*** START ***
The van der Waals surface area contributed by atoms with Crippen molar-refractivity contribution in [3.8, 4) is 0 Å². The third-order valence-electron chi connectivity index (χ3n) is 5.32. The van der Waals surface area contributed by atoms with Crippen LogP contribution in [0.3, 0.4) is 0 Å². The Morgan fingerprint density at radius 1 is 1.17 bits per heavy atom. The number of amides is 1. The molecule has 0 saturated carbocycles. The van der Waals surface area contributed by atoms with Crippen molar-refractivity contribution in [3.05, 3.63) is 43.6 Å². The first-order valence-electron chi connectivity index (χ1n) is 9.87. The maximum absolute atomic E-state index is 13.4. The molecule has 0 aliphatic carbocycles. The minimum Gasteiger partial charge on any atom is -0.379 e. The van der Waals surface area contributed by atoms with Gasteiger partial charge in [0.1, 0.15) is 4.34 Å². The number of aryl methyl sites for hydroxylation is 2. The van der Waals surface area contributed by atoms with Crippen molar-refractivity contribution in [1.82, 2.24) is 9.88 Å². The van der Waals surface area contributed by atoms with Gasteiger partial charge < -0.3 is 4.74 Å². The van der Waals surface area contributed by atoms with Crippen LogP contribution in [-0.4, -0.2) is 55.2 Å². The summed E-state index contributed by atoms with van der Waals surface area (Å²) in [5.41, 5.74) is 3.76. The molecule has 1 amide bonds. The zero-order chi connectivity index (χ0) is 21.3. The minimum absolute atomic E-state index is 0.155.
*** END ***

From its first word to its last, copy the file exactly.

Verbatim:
The van der Waals surface area contributed by atoms with Crippen molar-refractivity contribution in [3.8, 4) is 0 Å². The third-order valence-electron chi connectivity index (χ3n) is 5.32. The van der Waals surface area contributed by atoms with Crippen LogP contribution in [0.3, 0.4) is 0 Å². The Morgan fingerprint density at radius 1 is 1.17 bits per heavy atom. The number of amides is 1. The molecule has 0 saturated carbocycles. The van der Waals surface area contributed by atoms with Crippen molar-refractivity contribution in [3.05, 3.63) is 43.6 Å². The first-order valence-electron chi connectivity index (χ1n) is 9.87. The maximum absolute atomic E-state index is 13.4. The molecule has 0 aliphatic carbocycles. The minimum Gasteiger partial charge on any atom is -0.379 e. The van der Waals surface area contributed by atoms with Gasteiger partial charge in [0.1, 0.15) is 4.34 Å². The number of aryl methyl sites for hydroxylation is 2. The van der Waals surface area contributed by atoms with Crippen molar-refractivity contribution in [1.82, 2.24) is 9.88 Å². The van der Waals surface area contributed by atoms with Gasteiger partial charge < -0.3 is 4.74 Å². The van der Waals surface area contributed by atoms with Crippen LogP contribution in [-0.4, -0.2) is 55.2 Å². The summed E-state index contributed by atoms with van der Waals surface area (Å²) in [5.41, 5.74) is 3.76. The molecule has 1 amide bonds. The zero-order chi connectivity index (χ0) is 21.3. The minimum absolute atomic E-state index is 0.155.